Why Magical Girl Anime’s Character Without Powers Trope Is Disliked


Many anime and manga series of the magical girl genre have showcased a cast of favorable characters as well as a stellar plot and writing, including Sailor Moon, Madoka Magica and Tokyo Mew Mew. Some have even been inspired to do cosplay of them. Despite the genre’s popularity, especially when it comes to being a first-watch for anime newcomers, even the most well-known magical girl series have their flaws.


The story starts off with the protagonist finding out she has powers, usually via a talking animal that becomes their guide. As the story progresses, she learns about what the enemies are planning and is told she must find the other girls who possess magical abilities. While recruiting these characters into her group does provide more friends, the protagonist often has friends prior to the story. However, these friends are usually not magical, nor are they aware of the existence of magical girls or the enemy they battle against. They may barely contribute to the plot, if anything at all.

Related: Tokyo Mew Mew Is Worth More Attention From Magical Girl Fans – Here’s Why

Thus, some viewers have referred to them as the “Muggle best friend,” named after the non-magic term from Harry Potter. Such examples have been found in Naru Osaka from Sailor Moon and Hitomi Shizuki from Madoka Magica. While characters like these have provided a steady balance to the usage of magic, both Naru and Hitomi have either been overlooked or shunned by their respective fanbases for their own reasons.


Naru’s Relevance in Sailor Moon Only Lasted For One Season

Naru is Usagi’s best friend in Sailor Moon prior to the latter meeting the other Sailor Guardians. Her mother owns a jewelry store, which becomes the Dark Kingdom’s first target. While Naru is still seen with Usagi and does often get caught up in the Dark Kingdom’s plans — resulting in Usagi as Sailor Moon having to battle them and rescue her — she does not play a major role again until Nephrite is put in charge by Queen Beryl, the Kingdom’s leader.

Although she is oblivious to Usagi being Sailor Moon or what the Dark Kingdom really is, Naru is shown encountering Nephrite several times and begins to develop a romantic interest in him. Although he does return her feelings and comes to regret what he has done, he is killed by other members of the Dark Kingdom as a result of his betrayal. Naru is upset and recovers, but after that is not seen much throughout the rest of Sailor Moon. In fact, she only makes one appearance in the anime’s fourth season.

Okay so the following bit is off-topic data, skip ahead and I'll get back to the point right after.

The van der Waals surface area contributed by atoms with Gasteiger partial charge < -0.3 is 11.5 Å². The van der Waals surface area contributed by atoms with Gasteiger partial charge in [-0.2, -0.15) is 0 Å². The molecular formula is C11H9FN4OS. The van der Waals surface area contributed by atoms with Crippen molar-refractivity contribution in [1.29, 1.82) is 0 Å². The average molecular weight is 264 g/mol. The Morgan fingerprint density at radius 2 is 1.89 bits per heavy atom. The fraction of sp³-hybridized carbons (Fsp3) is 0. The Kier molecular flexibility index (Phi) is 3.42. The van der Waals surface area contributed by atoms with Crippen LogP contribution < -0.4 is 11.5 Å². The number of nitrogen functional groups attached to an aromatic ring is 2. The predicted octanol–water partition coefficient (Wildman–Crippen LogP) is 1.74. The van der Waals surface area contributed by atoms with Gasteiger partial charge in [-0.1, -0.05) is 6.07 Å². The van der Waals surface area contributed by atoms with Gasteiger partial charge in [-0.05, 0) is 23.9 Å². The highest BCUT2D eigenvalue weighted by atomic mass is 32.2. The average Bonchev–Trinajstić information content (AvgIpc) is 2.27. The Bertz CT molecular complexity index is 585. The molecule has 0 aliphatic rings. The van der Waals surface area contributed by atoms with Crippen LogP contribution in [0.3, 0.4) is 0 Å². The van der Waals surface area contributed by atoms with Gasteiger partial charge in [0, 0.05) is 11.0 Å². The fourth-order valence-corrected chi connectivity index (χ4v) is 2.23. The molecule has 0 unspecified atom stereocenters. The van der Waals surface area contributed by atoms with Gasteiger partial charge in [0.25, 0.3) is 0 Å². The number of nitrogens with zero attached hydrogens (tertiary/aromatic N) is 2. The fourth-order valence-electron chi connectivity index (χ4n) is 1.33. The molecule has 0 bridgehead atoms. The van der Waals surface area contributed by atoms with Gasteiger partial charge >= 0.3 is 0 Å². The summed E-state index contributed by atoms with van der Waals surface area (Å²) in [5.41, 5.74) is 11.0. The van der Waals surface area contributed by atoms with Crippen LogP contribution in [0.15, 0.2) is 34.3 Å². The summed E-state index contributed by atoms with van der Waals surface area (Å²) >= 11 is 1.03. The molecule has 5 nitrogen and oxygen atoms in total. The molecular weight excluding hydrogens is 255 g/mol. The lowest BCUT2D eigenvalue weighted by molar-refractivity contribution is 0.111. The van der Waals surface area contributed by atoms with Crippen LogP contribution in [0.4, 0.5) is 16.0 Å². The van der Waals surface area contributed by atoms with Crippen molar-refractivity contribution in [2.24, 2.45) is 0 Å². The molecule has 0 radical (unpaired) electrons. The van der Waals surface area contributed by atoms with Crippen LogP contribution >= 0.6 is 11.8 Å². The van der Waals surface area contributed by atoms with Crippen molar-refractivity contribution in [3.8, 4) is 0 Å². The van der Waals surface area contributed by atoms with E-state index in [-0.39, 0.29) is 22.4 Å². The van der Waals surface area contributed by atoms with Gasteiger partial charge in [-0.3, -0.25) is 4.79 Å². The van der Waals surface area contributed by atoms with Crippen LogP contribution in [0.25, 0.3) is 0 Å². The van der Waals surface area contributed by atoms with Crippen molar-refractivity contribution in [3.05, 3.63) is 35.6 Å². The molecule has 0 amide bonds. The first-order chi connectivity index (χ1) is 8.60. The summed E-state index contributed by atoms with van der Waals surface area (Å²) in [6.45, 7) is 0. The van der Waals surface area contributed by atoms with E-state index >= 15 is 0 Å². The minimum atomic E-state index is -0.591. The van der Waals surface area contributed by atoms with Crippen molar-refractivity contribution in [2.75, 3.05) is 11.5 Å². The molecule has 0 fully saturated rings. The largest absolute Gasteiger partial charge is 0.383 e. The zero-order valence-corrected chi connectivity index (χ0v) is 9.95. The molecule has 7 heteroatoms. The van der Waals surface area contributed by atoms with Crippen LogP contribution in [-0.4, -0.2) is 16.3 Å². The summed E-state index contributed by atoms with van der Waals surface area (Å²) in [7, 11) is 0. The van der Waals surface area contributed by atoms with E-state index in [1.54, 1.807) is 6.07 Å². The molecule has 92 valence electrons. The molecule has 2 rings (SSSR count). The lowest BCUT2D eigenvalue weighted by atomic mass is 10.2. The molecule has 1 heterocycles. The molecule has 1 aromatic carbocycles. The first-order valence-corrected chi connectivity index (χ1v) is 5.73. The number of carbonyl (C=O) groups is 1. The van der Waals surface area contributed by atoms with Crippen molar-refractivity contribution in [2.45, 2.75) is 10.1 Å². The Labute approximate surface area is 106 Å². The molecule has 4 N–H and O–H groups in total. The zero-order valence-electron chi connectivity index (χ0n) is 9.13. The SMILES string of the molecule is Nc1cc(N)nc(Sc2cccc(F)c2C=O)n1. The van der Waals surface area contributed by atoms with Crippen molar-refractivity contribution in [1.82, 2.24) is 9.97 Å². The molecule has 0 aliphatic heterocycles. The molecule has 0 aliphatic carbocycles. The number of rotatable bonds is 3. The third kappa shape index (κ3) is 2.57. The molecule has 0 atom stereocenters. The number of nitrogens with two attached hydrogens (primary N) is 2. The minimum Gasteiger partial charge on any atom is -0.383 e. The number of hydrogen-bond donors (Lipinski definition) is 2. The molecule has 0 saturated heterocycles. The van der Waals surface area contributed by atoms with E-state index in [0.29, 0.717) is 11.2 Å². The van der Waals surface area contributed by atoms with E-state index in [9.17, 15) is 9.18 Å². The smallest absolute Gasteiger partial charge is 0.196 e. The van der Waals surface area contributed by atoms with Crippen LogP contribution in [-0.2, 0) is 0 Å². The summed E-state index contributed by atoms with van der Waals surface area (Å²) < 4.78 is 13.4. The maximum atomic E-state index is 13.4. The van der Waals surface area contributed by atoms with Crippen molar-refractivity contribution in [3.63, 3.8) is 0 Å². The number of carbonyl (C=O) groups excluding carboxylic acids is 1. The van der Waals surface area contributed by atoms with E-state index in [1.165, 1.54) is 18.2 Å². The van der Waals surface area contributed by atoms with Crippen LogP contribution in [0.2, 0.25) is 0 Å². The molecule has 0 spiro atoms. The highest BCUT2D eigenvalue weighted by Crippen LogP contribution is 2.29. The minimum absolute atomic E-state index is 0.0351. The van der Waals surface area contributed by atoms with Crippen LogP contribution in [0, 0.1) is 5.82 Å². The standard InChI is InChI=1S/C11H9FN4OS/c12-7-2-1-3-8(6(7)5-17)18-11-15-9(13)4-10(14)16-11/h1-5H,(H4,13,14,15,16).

While fans understandably did want to see what the Sailor Guardians were up to, this shift caused them to forget about Naru or wonder what she was doing. This is perhaps because her lack of magical abilities, and not playing a significant role in the plot made her a quickly disposable character.

Related: Sailor Moon’s Long-Lost 1993 Live-Action American Pilot Has Surfaced Online

Hitomi’s Obliviousness in Madoka Magica Indirectly Caused Sayaka’s Despair

Unlike Naru in Sailor Moon, Hitomi did contribute more to Madoka Magica’s dark storyline. When one of the girls, Sayaka, becomes a magical girl in exchange for making a wish to heal her classmate Kyosuke’s injuries, the latter is released from the hospital and is able to return to school. While she is aware of how Sayaka feels about him and gives her a chance to tell him, Hitomi sets a time limit of just one day, prompting mixed reactions from fans.

Even though some defended Hitomi for being considerate and not being aware of Sayaka’s recent struggles, others argued that one day was not enough — and that she never visited Kyosuke during his time in the hospital. On top of that, Hitomi did not interact with Madoka or Sayaka much after the latter two were introduced to the existence of magical girls while the former became a third wheel, something she feared but also allowed to happen.

Although Hitomi’s actions did lead to Sayaka’s realization to what she would eventually become, Madoka Magica fans still criticized her for it. If she was also chosen to become a magical girl — or at least knew that Sayaka actually was one — she might not have garnered any controversy for her naivety.



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